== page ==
A bat and a ball, that’s all you really need to start a game of baseball. But have you ever considered what goes into making them?

Baseball players will each use a different kind of bat suited to their swing. Some prefer longer bats, while some prefer skinny handles and large barrels, meaning that bats are not a universal piece of equipment. 

Jared Greenberg started Prairie Sticks, a custom bat manufacturing company in Lacombe, Alta., in 2003 in response to Baseball Canada’s mandate for the senior division to swing wood bats. 


Greenberg is a former college baseball player who grew up playing in Red Deer before heading down south to spend time at both Indian Hills Community College in Iowa and Minot State University in North Dakota.

As Alberta’s most well-known bat making company, Greenberg says that most of Prairie Sticks’ sales come from western Canada, but they also have a consistent market in eastern Canada, Sweden, and Australia.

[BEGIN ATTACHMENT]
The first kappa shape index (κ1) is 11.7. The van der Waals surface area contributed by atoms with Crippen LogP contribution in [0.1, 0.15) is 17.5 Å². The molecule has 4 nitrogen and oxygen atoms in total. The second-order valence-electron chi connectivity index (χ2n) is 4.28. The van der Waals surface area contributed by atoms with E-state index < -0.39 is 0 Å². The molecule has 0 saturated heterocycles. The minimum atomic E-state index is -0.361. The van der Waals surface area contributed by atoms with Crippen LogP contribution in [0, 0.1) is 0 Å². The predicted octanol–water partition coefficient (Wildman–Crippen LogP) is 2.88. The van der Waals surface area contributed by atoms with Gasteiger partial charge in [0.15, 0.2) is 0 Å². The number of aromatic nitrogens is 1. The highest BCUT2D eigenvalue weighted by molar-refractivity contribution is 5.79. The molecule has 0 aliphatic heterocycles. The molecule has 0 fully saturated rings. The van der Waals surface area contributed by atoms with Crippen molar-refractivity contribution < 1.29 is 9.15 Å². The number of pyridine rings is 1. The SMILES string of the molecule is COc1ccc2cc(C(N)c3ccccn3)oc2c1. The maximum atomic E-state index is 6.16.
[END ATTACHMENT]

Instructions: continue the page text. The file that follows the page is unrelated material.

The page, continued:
Wood bats can be made into different models, with different types of wood, and into different lengths to influence a player’s success on the field.

“Right away [when I first used a wood bat] I knew it was important to figure out what was right for me. I think I [initially] chose a bat that was definitely too big and too heavy, and I wasn’t able to swing,” says Drew Miller, former professional baseball player and current University of Calgary baseball coach.

Wood bats are starting to be used by age groups as young as 13 in Alberta, so the emphasis on finding which model a player swings best with is only going to start popping up more and more in the baseball community.

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Editor: Kaeliegh Allan | kallan@cjournal.ca

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